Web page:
I like to think of myself as a film buff – a cineaste, even. I subscribe to Sight & Sound; I own the Criterion Collection 5-disc edition of Ingmar Bergman’s Fanny & Alexander ; I have most of Aki Kaurismäki’s films on DVD (although I still don’t know how to pronounce Matti Pellonpää); and I’ve sat all the way through L’Année Dernière à Marienbad (and I agree with those who say it’s “pretentious twaddle”, rather than “genius cinema”).
I’m not a complete film snob, however. Recently, I’ve been working my way through the first, and only, season of Space: Above & Beyond, a military sf television series from 1995. It’s not actually that good – but it could have been so much better. It’s one of those programmes where the writers try to tackle important issues, and do so with some intelligence. But they ultimately fail because the show’s set-up is such rubbish science fiction. In Space: Above & Beyond, Earth is at war with an implacable alien enemy, the Chigs. The show focuses on the members of USMC 58th Squadron. Who are all lieutenants. And not only do they fly fighters, but they also spend half their time fighting as ground troops, or on special behind-enemy-lines missions. It’s no wonder Earth is losing the war – its armed forces are made up entirely of officers. The physics is the usual television sf bollocks – the plot of one episode depends on the fact that the 58th hear an enemy fighter go past their space transport… The astrography is also hopelessly confused, with all the planets in the galaxy seemingly only thousands of kilometres apart.
Oh well. Maybe I am a film snob, after all.
Anyway. I’ve been renting DVDs from Amazon for a number of years now, and my rental list is a mix of classic films, critically-acclaimed world cinema, and the latest blockbusters. Plus whatever else takes my fancy. Back in December, I rented Divine Intervention, a Palestinian film directed by Elia Suleiman. But I was never quite in the mood to watch it. I’ve seen a few Arabic films before – when I lived in the Middle East, I had 25 television channels, but the only English-language ones were BBC News and CNN (Baywatch in Hindi is actually better, by the way). Those Arabic films I did see were badly-acted slapstick comedies stuck in the 1970s. And judging by the trailers I often saw at the cinema for the latest movies from the Egyptian film industry, nothing much appeared to have changed. However, Divine Intervention was released on DVD by Artificial Eye, and I thought it unlikely they would release some dated piece of cinematic tosh. The film, I guessed, was most likely some worthy-but-dull piece of well-meaning world cinema.
So it sat there. Waiting for me to watch it.
Eventually, I did. Last week. And… I’ve been telling my friends about it ever since. Hence this blog post.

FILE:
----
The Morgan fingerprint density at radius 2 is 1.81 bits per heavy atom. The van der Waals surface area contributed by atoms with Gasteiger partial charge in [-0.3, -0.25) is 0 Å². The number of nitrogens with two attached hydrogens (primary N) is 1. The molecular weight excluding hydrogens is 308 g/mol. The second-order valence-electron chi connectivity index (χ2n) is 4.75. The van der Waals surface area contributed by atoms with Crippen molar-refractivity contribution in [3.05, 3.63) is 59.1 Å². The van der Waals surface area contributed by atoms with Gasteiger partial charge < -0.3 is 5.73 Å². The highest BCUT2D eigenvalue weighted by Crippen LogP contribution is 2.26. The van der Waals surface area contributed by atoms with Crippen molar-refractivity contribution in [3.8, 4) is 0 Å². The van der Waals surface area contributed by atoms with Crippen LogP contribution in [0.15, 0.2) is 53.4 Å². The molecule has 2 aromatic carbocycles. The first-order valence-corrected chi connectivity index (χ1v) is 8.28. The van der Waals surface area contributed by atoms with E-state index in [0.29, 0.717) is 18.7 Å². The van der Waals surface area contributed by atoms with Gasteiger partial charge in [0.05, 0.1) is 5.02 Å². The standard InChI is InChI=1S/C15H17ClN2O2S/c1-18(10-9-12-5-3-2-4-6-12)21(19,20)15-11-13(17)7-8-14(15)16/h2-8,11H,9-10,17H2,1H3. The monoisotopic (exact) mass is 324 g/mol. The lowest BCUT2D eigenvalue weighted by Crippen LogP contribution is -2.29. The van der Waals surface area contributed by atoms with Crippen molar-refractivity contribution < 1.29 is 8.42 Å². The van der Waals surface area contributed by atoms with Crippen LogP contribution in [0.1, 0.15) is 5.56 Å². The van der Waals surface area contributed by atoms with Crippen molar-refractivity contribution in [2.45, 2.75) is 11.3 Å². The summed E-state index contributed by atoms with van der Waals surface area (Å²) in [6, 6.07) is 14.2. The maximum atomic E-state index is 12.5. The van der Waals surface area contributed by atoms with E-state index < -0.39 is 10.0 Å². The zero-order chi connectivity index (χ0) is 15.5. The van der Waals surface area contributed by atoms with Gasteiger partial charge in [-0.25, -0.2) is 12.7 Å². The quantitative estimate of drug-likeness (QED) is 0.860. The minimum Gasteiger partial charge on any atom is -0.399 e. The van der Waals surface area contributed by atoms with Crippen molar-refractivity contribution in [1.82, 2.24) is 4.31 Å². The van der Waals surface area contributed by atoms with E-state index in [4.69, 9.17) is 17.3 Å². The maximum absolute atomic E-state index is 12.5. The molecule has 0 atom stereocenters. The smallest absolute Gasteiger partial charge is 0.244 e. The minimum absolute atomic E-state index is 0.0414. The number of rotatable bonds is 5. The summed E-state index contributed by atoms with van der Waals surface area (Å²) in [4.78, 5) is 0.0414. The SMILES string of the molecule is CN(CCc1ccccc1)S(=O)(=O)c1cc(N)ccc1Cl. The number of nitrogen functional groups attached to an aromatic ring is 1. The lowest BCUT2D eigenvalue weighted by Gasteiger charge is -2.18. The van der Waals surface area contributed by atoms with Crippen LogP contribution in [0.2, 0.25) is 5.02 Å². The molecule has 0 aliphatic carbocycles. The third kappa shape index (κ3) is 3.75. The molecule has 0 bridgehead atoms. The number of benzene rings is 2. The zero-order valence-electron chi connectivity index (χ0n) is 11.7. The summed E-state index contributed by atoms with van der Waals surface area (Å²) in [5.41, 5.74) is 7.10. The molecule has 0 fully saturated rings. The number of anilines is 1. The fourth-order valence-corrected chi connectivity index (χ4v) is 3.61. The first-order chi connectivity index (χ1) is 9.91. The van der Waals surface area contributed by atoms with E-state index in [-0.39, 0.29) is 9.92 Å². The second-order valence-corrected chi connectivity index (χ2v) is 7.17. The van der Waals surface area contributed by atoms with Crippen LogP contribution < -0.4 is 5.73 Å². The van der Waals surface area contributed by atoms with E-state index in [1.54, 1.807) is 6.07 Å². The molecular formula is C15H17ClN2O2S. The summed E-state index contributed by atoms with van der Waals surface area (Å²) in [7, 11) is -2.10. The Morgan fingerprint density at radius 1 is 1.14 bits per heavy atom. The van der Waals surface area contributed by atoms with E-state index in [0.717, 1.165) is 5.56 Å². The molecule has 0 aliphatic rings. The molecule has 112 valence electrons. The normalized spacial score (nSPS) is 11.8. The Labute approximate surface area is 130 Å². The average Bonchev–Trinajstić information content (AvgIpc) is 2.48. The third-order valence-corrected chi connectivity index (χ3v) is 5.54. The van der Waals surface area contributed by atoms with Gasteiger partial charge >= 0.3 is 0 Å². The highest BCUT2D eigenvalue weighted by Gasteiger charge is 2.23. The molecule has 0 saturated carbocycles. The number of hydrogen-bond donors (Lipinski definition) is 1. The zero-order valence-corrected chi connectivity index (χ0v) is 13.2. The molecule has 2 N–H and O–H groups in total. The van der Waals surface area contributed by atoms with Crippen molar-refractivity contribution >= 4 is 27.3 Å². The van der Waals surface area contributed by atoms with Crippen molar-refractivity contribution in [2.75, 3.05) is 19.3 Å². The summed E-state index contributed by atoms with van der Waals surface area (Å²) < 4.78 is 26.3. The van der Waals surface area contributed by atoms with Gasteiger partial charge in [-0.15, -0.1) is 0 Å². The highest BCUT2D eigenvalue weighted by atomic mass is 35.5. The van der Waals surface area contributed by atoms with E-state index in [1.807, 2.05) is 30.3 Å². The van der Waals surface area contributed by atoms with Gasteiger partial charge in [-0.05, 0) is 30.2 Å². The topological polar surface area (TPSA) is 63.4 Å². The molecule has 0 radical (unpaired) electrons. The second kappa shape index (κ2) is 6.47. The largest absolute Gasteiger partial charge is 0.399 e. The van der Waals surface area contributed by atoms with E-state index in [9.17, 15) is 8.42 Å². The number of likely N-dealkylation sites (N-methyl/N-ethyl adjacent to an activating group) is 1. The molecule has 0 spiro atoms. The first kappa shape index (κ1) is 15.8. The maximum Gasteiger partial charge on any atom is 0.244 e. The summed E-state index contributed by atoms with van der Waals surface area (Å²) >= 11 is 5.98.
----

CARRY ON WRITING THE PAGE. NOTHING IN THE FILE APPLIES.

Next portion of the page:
The film opens with a group of youths chasing Santa Claus. They catch him, and stab him in the chest. Then it’s a shot of a street in Nazareth from a relatively high vantage point. We watch an old man climb onto the flat roof of his house. He’s carrying a bucket. It contains empty bottles. He stacks these with the hundreds of empty bottles he has already carried up to the roof. For several minutes, we watch him carry bottles up to the roof. A police car, lights flashing, suddenly drives up to the house. The man climbs onto the roof, and pulls the ladder up after him. He starts throwing the bottles at the policemen…
Divine Intervention is a surreal black comedy set in Palestine. Its plot, what little of it there is, centres around an affair between a man from Jerusalem (played by Suleiman himself) and a woman from Ramallah (Manal Khader), who can only meet at the Israeli army checkpoint between the two towns. They do not speak. The film is mostly made up of set-pieces peripherally connected to the two lovers (such as the two described above). Some are inspired; some are less successful. The part in which a man repeatedly throws rubbish on his next-door neighbour’s garden, but is horrified when she throws it all back on his drive, is just so perfectly… Arabic. However, a scene near the end, in which Khader turns wu xia ninja-on-wires and kills half a dozen Israeli militia at weapons practice, seems somewhat too fantastical to be an effective parody.
In an interview on the DVD, Suleiman (who looks disconcertingly like Robert Downey Jr) mentions that he had been told his films resemble those of Jacques Tati or Buster Keaton. There is, I think, some Kaurismäki in there too – in fact, the scene in the welding-shop is almost pure Kaurismäki.
An excellent film. Rent the DVD now. Even better, buy it. I did.